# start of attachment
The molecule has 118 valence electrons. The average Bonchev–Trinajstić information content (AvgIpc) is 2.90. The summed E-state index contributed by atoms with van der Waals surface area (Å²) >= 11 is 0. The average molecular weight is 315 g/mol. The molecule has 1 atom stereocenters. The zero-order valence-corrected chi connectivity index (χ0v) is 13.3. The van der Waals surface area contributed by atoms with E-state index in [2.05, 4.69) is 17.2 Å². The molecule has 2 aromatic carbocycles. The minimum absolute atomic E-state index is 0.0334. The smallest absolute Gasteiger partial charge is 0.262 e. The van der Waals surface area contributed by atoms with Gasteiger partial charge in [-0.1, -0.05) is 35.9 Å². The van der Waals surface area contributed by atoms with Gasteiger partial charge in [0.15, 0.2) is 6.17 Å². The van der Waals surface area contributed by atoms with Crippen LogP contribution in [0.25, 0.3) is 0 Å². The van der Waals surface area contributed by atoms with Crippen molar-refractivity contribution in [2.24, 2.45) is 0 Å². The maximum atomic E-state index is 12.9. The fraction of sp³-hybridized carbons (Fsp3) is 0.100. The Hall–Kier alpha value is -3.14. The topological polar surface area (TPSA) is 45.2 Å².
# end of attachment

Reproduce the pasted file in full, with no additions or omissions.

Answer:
The molecule has 118 valence electrons. The average Bonchev–Trinajstić information content (AvgIpc) is 2.90. The summed E-state index contributed by atoms with van der Waals surface area (Å²) >= 11 is 0. The average molecular weight is 315 g/mol. The molecule has 1 atom stereocenters. The zero-order valence-corrected chi connectivity index (χ0v) is 13.3. The van der Waals surface area contributed by atoms with E-state index in [2.05, 4.69) is 17.2 Å². The molecule has 2 aromatic carbocycles. The minimum absolute atomic E-state index is 0.0334. The smallest absolute Gasteiger partial charge is 0.262 e. The van der Waals surface area contributed by atoms with Gasteiger partial charge in [-0.1, -0.05) is 35.9 Å². The van der Waals surface area contributed by atoms with Gasteiger partial charge in [0.15, 0.2) is 6.17 Å². The van der Waals surface area contributed by atoms with Crippen LogP contribution in [0.25, 0.3) is 0 Å². The van der Waals surface area contributed by atoms with Crippen molar-refractivity contribution in [2.24, 2.45) is 0 Å². The maximum atomic E-state index is 12.9. The fraction of sp³-hybridized carbons (Fsp3) is 0.100. The Hall–Kier alpha value is -3.14. The topological polar surface area (TPSA) is 45.2 Å².